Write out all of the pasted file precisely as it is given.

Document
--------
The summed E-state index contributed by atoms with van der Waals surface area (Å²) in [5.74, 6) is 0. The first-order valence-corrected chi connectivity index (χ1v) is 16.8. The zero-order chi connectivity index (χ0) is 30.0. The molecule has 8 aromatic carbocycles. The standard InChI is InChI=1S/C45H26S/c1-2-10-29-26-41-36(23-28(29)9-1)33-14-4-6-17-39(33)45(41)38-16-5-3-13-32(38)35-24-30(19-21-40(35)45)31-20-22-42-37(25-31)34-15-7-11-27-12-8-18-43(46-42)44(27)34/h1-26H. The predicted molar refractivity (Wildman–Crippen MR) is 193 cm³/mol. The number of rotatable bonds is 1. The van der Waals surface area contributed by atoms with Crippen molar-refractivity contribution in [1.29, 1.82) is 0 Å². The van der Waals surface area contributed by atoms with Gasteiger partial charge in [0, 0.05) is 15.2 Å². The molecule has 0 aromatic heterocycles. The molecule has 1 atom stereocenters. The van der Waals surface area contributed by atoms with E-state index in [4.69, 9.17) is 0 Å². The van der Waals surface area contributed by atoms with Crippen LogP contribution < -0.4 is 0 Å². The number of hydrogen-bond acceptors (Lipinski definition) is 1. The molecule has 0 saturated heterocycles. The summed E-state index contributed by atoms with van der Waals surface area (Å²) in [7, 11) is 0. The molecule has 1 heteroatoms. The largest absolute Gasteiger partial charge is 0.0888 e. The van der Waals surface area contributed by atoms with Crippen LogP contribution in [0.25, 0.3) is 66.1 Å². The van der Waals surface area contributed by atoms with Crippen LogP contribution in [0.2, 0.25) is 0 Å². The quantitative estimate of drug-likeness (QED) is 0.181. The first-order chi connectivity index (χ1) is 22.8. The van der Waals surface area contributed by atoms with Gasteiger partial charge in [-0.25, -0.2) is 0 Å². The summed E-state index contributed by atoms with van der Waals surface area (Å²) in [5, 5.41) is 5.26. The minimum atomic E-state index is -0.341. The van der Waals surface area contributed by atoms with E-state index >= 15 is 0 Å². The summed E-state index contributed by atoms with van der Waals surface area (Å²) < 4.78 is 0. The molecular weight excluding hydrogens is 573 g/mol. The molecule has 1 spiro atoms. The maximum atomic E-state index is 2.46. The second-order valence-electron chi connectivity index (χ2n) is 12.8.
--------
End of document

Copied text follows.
The summed E-state index contributed by atoms with van der Waals surface area (Å²) in [5.74, 6) is 0. The first-order valence-corrected chi connectivity index (χ1v) is 16.8. The zero-order chi connectivity index (χ0) is 30.0. The molecule has 8 aromatic carbocycles. The standard InChI is InChI=1S/C45H26S/c1-2-10-29-26-41-36(23-28(29)9-1)33-14-4-6-17-39(33)45(41)38-16-5-3-13-32(38)35-24-30(19-21-40(35)45)31-20-22-42-37(25-31)34-15-7-11-27-12-8-18-43(46-42)44(27)34/h1-26H. The predicted molar refractivity (Wildman–Crippen MR) is 193 cm³/mol. The number of rotatable bonds is 1. The van der Waals surface area contributed by atoms with Crippen molar-refractivity contribution in [1.29, 1.82) is 0 Å². The van der Waals surface area contributed by atoms with Gasteiger partial charge in [0, 0.05) is 15.2 Å². The molecule has 0 aromatic heterocycles. The molecule has 1 atom stereocenters. The van der Waals surface area contributed by atoms with E-state index in [4.69, 9.17) is 0 Å². The van der Waals surface area contributed by atoms with Crippen LogP contribution < -0.4 is 0 Å². The number of hydrogen-bond acceptors (Lipinski definition) is 1. The molecule has 0 saturated heterocycles. The summed E-state index contributed by atoms with van der Waals surface area (Å²) in [7, 11) is 0. The molecule has 1 heteroatoms. The largest absolute Gasteiger partial charge is 0.0888 e. The van der Waals surface area contributed by atoms with Crippen LogP contribution in [0.25, 0.3) is 66.1 Å². The van der Waals surface area contributed by atoms with Crippen LogP contribution in [0.2, 0.25) is 0 Å². The quantitative estimate of drug-likeness (QED) is 0.181. The first-order chi connectivity index (χ1) is 22.8. The van der Waals surface area contributed by atoms with Gasteiger partial charge in [-0.25, -0.2) is 0 Å². The summed E-state index contributed by atoms with van der Waals surface area (Å²) in [5, 5.41) is 5.26. The minimum atomic E-state index is -0.341. The van der Waals surface area contributed by atoms with E-state index >= 15 is 0 Å². The summed E-state index contributed by atoms with van der Waals surface area (Å²) < 4.78 is 0. The molecular weight excluding hydrogens is 573 g/mol. The molecule has 1 spiro atoms. The maximum atomic E-state index is 2.46. The second-order valence-electron chi connectivity index (χ2n) is 12.8.